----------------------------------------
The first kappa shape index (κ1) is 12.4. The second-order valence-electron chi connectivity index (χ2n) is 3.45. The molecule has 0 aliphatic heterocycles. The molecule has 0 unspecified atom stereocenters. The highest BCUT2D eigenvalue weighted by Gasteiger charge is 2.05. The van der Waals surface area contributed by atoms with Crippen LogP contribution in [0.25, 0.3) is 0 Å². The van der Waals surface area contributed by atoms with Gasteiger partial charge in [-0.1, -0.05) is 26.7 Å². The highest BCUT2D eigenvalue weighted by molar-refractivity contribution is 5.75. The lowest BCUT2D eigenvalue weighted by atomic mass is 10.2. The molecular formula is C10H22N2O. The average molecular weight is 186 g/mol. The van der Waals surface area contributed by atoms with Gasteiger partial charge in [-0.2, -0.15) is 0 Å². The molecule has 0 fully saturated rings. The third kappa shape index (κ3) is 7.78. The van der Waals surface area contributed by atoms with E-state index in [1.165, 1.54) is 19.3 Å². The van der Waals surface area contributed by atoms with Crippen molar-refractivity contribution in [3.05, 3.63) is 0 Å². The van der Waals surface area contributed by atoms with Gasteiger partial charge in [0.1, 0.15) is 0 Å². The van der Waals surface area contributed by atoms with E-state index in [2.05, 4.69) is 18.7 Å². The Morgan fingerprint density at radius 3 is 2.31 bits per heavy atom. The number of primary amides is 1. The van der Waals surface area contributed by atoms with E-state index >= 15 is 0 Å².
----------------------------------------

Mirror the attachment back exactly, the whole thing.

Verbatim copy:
The first kappa shape index (κ1) is 12.4. The second-order valence-electron chi connectivity index (χ2n) is 3.45. The molecule has 0 aliphatic heterocycles. The molecule has 0 unspecified atom stereocenters. The highest BCUT2D eigenvalue weighted by Gasteiger charge is 2.05. The van der Waals surface area contributed by atoms with Crippen LogP contribution in [0.25, 0.3) is 0 Å². The van der Waals surface area contributed by atoms with Gasteiger partial charge in [-0.1, -0.05) is 26.7 Å². The highest BCUT2D eigenvalue weighted by molar-refractivity contribution is 5.75. The lowest BCUT2D eigenvalue weighted by atomic mass is 10.2. The molecular formula is C10H22N2O. The average molecular weight is 186 g/mol. The van der Waals surface area contributed by atoms with Gasteiger partial charge in [-0.2, -0.15) is 0 Å². The molecule has 0 fully saturated rings. The third kappa shape index (κ3) is 7.78. The van der Waals surface area contributed by atoms with E-state index in [1.165, 1.54) is 19.3 Å². The van der Waals surface area contributed by atoms with Crippen molar-refractivity contribution in [3.05, 3.63) is 0 Å². The van der Waals surface area contributed by atoms with Gasteiger partial charge in [0.1, 0.15) is 0 Å². The van der Waals surface area contributed by atoms with E-state index in [2.05, 4.69) is 18.7 Å². The Morgan fingerprint density at radius 3 is 2.31 bits per heavy atom. The number of primary amides is 1. The van der Waals surface area contributed by atoms with E-state index >= 15 is 0 Å².